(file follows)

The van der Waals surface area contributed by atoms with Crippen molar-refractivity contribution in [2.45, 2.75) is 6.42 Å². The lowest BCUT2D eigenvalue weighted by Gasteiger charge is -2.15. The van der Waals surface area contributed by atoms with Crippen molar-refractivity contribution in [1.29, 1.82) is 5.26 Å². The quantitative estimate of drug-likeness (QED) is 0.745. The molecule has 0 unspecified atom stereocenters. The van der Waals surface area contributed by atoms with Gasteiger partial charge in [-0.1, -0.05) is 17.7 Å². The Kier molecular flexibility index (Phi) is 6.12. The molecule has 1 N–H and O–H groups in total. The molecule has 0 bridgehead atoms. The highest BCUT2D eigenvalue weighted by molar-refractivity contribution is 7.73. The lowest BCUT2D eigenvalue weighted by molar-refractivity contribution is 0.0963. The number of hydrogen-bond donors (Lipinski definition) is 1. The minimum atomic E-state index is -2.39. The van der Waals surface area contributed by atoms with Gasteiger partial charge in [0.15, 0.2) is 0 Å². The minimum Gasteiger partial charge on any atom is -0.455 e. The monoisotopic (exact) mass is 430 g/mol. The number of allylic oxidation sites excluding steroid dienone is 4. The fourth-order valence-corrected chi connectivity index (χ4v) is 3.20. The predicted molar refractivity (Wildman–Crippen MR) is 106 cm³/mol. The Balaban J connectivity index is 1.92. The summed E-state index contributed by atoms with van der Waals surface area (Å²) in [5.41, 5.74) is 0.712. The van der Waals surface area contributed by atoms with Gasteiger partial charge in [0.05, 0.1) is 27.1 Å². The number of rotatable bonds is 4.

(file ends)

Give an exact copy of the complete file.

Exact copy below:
The van der Waals surface area contributed by atoms with Crippen molar-refractivity contribution in [2.45, 2.75) is 6.42 Å². The lowest BCUT2D eigenvalue weighted by Gasteiger charge is -2.15. The van der Waals surface area contributed by atoms with Crippen molar-refractivity contribution in [1.29, 1.82) is 5.26 Å². The quantitative estimate of drug-likeness (QED) is 0.745. The molecule has 0 unspecified atom stereocenters. The van der Waals surface area contributed by atoms with Gasteiger partial charge in [-0.1, -0.05) is 17.7 Å². The Kier molecular flexibility index (Phi) is 6.12. The molecule has 1 N–H and O–H groups in total. The molecule has 0 bridgehead atoms. The highest BCUT2D eigenvalue weighted by molar-refractivity contribution is 7.73. The lowest BCUT2D eigenvalue weighted by molar-refractivity contribution is 0.0963. The number of hydrogen-bond donors (Lipinski definition) is 1. The minimum atomic E-state index is -2.39. The van der Waals surface area contributed by atoms with Gasteiger partial charge in [0.15, 0.2) is 0 Å². The minimum Gasteiger partial charge on any atom is -0.455 e. The monoisotopic (exact) mass is 430 g/mol. The number of allylic oxidation sites excluding steroid dienone is 4. The fourth-order valence-corrected chi connectivity index (χ4v) is 3.20. The predicted molar refractivity (Wildman–Crippen MR) is 106 cm³/mol. The Balaban J connectivity index is 1.92. The summed E-state index contributed by atoms with van der Waals surface area (Å²) in [5.41, 5.74) is 0.712. The van der Waals surface area contributed by atoms with Gasteiger partial charge in [0.05, 0.1) is 27.1 Å². The number of rotatable bonds is 4.